Declaration of patient consent

The authors certify that they have obtained all appropriate patient consent forms. In the form the patient(s) has/have given his/her/their consent for his/her/their images and other clinical information to be reported in the journal. The patients understand that their names and initials will not be published and due efforts will be made to conceal their identity, but anonymity cannot be guaranteed.

Financial support and sponsorship

Nil.

Conflicts of interest

There are no conflicts of interest.



 
   References Top

1.
Zhang F, Basinski MB, Beals JM, Briggs SL, Churgay LM, Clawson DK, et al. Crystal structure of the obese protein leptin-E100. Nature 1997;387:206-9.  Back to cited text no. 1
[PUBMED]    
2.
Fatima W, Shahid A, Imran M, Manzoor J, Hasnain S, Rana S, et al. Leptin deficiency and leptin gene mutations in obese children from Pakistan. Int J Pediatr Obes 2011;6:419-27.  Back to cited text no. 2
[PUBMED]    
3.
Kümpers P, Horn R, Brabant G, Woywodt A, Schiffer M, Haller H, et al. Serum leptin and ghrelin correlate with disease activity in ANCA-associated vasculitis. Rheumatology (Oxford) 2008;47:484-7.  Back to cited text no. 3
    
4.
Montague CT, Farooqi IS, Whitehead JP, Soos MA, Rau H, Wareham NJ, et al. Congenital leptin deficiency is associated with severe early-onset obesity in humans. Nature 1997;387:903-8.  Back to cited text no. 4
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5.
Farooqi IS, Jebb SA, Langmack G, Lawrence E, Cheetham CH, Prentice AM, et al. Effects of recombinant leptin therapy in a child with congenital leptin deficiency. N Engl J Med 1999;341:879-84.  Back to cited text no. 5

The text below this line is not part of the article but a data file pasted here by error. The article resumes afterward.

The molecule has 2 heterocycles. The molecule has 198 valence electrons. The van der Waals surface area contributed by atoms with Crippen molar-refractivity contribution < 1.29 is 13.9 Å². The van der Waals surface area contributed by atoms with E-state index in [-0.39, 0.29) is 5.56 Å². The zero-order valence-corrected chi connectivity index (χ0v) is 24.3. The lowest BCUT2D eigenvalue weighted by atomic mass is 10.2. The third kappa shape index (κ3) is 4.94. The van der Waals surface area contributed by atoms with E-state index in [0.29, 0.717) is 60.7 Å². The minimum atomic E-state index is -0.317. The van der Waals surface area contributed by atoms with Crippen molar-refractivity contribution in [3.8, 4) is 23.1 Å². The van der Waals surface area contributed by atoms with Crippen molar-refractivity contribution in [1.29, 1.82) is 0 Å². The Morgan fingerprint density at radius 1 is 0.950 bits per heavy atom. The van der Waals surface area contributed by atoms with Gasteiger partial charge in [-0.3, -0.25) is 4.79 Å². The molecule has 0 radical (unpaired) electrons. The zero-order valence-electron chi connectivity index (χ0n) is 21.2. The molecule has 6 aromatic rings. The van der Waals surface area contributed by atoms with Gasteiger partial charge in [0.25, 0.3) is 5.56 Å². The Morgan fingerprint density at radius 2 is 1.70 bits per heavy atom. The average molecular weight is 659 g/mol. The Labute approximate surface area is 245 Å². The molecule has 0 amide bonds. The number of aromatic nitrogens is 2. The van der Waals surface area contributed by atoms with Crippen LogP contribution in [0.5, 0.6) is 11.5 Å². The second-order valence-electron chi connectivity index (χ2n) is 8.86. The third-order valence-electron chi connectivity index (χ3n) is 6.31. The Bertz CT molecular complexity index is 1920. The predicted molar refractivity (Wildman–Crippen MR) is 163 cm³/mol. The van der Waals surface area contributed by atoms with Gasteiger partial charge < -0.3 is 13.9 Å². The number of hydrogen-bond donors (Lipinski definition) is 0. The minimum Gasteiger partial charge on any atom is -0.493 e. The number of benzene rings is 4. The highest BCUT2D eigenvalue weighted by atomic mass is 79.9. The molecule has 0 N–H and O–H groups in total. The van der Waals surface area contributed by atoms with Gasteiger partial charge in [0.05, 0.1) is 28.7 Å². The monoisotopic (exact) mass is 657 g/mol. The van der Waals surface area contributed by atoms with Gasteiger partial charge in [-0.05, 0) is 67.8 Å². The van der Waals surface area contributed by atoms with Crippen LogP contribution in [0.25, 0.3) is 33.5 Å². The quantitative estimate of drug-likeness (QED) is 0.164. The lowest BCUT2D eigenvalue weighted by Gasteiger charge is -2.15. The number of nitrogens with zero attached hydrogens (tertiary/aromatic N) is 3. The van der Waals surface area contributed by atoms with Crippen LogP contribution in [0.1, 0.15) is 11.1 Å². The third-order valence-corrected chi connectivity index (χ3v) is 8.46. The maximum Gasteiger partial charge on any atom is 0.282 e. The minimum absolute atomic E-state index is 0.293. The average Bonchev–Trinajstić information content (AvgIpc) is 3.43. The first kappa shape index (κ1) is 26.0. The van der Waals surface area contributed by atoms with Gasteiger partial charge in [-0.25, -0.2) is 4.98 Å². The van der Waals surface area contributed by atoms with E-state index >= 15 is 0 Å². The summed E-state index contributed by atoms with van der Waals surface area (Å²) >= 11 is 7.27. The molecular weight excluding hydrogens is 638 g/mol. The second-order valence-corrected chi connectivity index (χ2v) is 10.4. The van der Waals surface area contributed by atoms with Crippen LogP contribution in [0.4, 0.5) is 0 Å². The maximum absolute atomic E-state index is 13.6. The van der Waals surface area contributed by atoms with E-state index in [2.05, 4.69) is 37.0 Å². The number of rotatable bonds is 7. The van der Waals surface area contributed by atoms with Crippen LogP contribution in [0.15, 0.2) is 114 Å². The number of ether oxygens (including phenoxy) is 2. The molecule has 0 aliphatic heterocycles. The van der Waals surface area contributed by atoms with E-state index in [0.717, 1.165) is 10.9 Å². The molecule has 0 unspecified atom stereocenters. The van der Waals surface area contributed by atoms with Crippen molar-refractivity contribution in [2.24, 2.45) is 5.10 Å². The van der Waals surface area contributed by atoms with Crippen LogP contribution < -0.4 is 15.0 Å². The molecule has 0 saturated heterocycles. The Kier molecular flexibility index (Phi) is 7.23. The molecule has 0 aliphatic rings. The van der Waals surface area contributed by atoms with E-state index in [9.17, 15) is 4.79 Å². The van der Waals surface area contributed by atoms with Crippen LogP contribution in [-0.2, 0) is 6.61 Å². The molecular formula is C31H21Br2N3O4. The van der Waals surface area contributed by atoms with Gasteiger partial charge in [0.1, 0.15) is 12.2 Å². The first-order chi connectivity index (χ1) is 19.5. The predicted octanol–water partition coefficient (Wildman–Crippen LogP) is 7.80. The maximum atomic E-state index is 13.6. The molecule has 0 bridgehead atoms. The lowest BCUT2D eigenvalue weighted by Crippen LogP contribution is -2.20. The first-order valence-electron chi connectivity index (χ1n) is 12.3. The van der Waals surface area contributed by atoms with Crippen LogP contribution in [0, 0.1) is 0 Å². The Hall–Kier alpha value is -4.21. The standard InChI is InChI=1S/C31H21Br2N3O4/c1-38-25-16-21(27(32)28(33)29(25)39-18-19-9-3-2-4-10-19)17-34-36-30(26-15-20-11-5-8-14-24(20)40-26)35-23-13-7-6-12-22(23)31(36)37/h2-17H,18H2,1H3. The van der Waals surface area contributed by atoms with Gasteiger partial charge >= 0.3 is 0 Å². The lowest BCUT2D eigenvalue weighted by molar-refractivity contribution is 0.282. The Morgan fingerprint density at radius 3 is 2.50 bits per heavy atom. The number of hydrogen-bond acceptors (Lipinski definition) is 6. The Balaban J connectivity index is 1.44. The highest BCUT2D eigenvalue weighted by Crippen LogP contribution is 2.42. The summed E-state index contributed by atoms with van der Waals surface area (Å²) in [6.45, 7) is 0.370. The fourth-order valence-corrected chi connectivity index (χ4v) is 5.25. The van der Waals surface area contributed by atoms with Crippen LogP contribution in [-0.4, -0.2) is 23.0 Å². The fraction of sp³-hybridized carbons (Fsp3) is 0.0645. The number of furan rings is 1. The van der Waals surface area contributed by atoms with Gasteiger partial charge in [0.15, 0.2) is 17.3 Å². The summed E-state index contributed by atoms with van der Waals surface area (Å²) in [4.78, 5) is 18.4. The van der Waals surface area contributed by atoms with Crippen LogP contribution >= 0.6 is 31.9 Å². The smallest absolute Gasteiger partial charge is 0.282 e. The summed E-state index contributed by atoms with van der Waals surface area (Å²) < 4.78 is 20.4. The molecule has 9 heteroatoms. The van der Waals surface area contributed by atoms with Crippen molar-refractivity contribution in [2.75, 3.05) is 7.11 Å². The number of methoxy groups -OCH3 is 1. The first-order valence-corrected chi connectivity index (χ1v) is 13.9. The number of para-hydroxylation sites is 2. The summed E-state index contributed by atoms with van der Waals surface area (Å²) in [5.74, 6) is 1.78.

[PUBMED]    
6.
Gibson WT, Farooqi IS, Moreau M, DePaoli AM, Lawrence E, O'Rahilly S, et al. Congenital leptin deficiency due to homozygosity for the delta133G mutation: Report of another case and evaluation of response to four years of leptin therapy. J Clin Endocrinol Metab 2004;89:4821-6.  Back to cited text no. 6
    
7.
Strobel A, Issad T, Camoin L, Ozata M, Strosberg AD. A leptin missense mutation associated with hypogonadism and morbid obesity. Nat Genet 1998;18:213-5.  Back to cited text no. 7
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8.
Wabitsch M, Funcke JB, Lennerz B, Kuhnle-Krahl U, Lahr G, Debatin KM, et al. Biologically inactive leptin and early-onset extreme obesity. N Engl J Med 2015;372:48-54.  Back to cited text no. 8
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9.
Yilmaz H, Gerdan V, Kozaci D, Solmaz D, Akar S, Can G, et al. Ghrelin and adipokines as circulating markers of disease activity in patients with Takayasu arteritis. Arthritis Res Ther 2012;14:R272.  Back to cited text no. 9
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10.
Aliyazicioglu Y, Ozkaya O, Yakut H, Islek I, Alvur M. Leptin levels in Henoch-Schönlein purpura. Clin Rheumatol 2007;26:371-5.  Back to cited text no. 10
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11.
Evereklioglu C, Inalöz HS, Kirtak N, Doganay S, Bülbül M, Ozerol E, et al. Serum leptin concentration is increased in patients with Behçet's syndrome and is correlated with disease activity. Br J Dermatol 2002;147:331-6.  Back to cited text no. 11
    


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  [Figure 1], [Figure 2], [Figure 3], [Figure 4], [Figure 5], [Figure 6]